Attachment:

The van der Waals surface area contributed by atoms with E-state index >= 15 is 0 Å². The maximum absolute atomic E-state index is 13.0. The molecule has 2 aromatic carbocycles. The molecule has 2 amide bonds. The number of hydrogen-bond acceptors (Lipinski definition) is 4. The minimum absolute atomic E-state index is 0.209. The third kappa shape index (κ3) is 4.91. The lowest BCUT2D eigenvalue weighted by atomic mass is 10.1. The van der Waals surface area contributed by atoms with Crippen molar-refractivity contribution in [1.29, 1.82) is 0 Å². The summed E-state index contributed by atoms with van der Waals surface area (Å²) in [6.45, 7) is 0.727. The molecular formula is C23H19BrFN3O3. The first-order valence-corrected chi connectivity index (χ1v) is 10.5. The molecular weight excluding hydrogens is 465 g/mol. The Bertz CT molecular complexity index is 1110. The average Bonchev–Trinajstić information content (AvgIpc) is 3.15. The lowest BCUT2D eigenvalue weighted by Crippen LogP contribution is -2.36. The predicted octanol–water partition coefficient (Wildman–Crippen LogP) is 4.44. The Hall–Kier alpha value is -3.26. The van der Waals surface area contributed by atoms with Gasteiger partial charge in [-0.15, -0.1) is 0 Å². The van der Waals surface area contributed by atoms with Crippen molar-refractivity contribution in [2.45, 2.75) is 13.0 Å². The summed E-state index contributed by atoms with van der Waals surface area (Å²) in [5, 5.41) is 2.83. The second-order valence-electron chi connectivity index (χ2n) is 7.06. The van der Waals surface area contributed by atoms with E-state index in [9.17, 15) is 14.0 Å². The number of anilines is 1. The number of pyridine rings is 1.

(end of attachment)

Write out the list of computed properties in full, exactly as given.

The van der Waals surface area contributed by atoms with E-state index >= 15 is 0 Å². The maximum absolute atomic E-state index is 13.0. The molecule has 2 aromatic carbocycles. The molecule has 2 amide bonds. The number of hydrogen-bond acceptors (Lipinski definition) is 4. The minimum absolute atomic E-state index is 0.209. The third kappa shape index (κ3) is 4.91. The lowest BCUT2D eigenvalue weighted by atomic mass is 10.1. The van der Waals surface area contributed by atoms with Crippen molar-refractivity contribution in [1.29, 1.82) is 0 Å². The summed E-state index contributed by atoms with van der Waals surface area (Å²) in [6.45, 7) is 0.727. The molecular formula is C23H19BrFN3O3. The first-order valence-corrected chi connectivity index (χ1v) is 10.5. The molecular weight excluding hydrogens is 465 g/mol. The Bertz CT molecular complexity index is 1110. The average Bonchev–Trinajstić information content (AvgIpc) is 3.15. The lowest BCUT2D eigenvalue weighted by Crippen LogP contribution is -2.36. The predicted octanol–water partition coefficient (Wildman–Crippen LogP) is 4.44. The Hall–Kier alpha value is -3.26. The van der Waals surface area contributed by atoms with Gasteiger partial charge in [-0.15, -0.1) is 0 Å². The van der Waals surface area contributed by atoms with Crippen molar-refractivity contribution in [2.45, 2.75) is 13.0 Å². The summed E-state index contributed by atoms with van der Waals surface area (Å²) in [5, 5.41) is 2.83. The second-order valence-electron chi connectivity index (χ2n) is 7.06. The van der Waals surface area contributed by atoms with E-state index in [9.17, 15) is 14.0 Å². The number of anilines is 1. The number of pyridine rings is 1.